Digital Astroturf strikes again: Google’s enemies play at activism

 Great stuff for minigolf

On the tube for the past couple of weeks I have seen these faux revolutionary posters with the usual conspiratorial images (puppets on a string, etc) stating that one company ‘controls’ information on the web or something (ie Google).  It invites punters to visit this site, which tries rather too hard to look like some kind of activism thing and asks if you know or care that ‘75% of people in the UK access information through one source’.  In my case ‘yes’ and ‘not really’.  Comment is invited, but so far only four people have done (early days, but that hardly suggests a groundswell).  Join the revolution, etc.  Yawn.

I wondered what brand was behind it, then noticed that the searchbox offering choice seems to default to Ask.  Hmmm.  A quick whois on the URL reveals it is owned by Profero, Ask’s quite good digital agency (and Yahoo! Search Marketing’s as well, but thats B2B).  So its just hammy digital astroturf for an also-ran search engine trying to portray Google as Big Brother.  Thing is, Google doesn’t ‘control’ information – it just searches through it.  People use it because it is ‘good enough’ for most things and is easy to use.  It is so dominant that there is room for a backlash, but if it comes it will be from businesses tired of click fraud and real consumers who want something better (or just something else).  Not survivors from the AltaVista era who choose to compete through cack-handed ‘revolutionary’ counter-propaganda instead of real innovation.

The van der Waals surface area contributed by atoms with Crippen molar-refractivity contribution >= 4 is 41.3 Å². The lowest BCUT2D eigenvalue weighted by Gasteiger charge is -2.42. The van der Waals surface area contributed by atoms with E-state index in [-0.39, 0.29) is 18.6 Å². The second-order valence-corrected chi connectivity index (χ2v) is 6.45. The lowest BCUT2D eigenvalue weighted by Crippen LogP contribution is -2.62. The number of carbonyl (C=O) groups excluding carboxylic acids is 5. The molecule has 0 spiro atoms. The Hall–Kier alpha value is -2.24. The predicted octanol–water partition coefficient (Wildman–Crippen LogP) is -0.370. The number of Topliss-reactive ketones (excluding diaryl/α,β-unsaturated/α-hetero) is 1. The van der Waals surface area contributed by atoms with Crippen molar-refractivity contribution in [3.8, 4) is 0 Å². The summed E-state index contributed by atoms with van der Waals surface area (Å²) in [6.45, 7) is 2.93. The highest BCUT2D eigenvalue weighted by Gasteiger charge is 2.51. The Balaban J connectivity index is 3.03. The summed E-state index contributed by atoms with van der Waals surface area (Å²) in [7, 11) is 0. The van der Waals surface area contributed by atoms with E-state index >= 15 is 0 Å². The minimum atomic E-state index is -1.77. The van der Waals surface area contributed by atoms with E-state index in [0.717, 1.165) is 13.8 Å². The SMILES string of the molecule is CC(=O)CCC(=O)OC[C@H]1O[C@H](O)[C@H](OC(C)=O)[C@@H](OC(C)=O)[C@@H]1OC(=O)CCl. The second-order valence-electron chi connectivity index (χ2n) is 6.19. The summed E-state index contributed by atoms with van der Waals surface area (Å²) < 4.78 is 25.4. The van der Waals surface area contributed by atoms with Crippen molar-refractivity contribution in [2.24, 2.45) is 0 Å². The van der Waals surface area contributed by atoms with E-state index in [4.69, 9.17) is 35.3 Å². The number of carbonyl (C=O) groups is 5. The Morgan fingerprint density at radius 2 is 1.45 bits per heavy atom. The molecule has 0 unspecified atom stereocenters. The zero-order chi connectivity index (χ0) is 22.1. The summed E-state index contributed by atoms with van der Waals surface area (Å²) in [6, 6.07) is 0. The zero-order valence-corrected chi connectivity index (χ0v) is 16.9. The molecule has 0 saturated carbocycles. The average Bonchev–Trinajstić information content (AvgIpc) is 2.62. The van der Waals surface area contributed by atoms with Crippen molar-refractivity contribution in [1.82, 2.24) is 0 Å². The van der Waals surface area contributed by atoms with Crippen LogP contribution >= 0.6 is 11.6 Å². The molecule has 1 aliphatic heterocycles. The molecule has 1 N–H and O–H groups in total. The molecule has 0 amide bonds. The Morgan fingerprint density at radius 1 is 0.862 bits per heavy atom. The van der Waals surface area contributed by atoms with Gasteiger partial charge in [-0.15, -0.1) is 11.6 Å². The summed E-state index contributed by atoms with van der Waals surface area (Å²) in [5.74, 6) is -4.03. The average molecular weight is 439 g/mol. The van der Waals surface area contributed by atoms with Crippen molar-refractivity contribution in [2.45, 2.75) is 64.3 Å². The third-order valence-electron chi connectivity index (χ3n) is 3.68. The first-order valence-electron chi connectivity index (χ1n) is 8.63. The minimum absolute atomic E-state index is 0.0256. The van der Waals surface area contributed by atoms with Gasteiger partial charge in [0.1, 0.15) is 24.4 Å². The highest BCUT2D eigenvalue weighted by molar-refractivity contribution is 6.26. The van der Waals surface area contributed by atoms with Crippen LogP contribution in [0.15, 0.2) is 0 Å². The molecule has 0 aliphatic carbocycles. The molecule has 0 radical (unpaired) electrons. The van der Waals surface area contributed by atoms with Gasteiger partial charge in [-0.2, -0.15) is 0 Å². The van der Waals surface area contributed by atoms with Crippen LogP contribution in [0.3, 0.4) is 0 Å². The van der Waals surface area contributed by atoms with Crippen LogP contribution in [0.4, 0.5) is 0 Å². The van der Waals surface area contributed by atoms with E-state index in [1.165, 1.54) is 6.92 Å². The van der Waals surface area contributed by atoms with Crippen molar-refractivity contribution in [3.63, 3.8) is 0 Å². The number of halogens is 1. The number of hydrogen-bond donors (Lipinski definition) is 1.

Web astroturfing of this kind just does not work in the UK.  There is loads of room for brands to sponsor genuine blogs and social media communities concerned with a real issue or two that relates to their market.  But pretending to lead some kind of web revolt against your competitor (without revealing your presence) is as crap as it is ineffective.  Anybody remember memory card maker SanDisk’s sad attempt to make it seem that getting a no-name MP3 player was some kind of rebellious act against the ‘iSheep’? Neither does the market.


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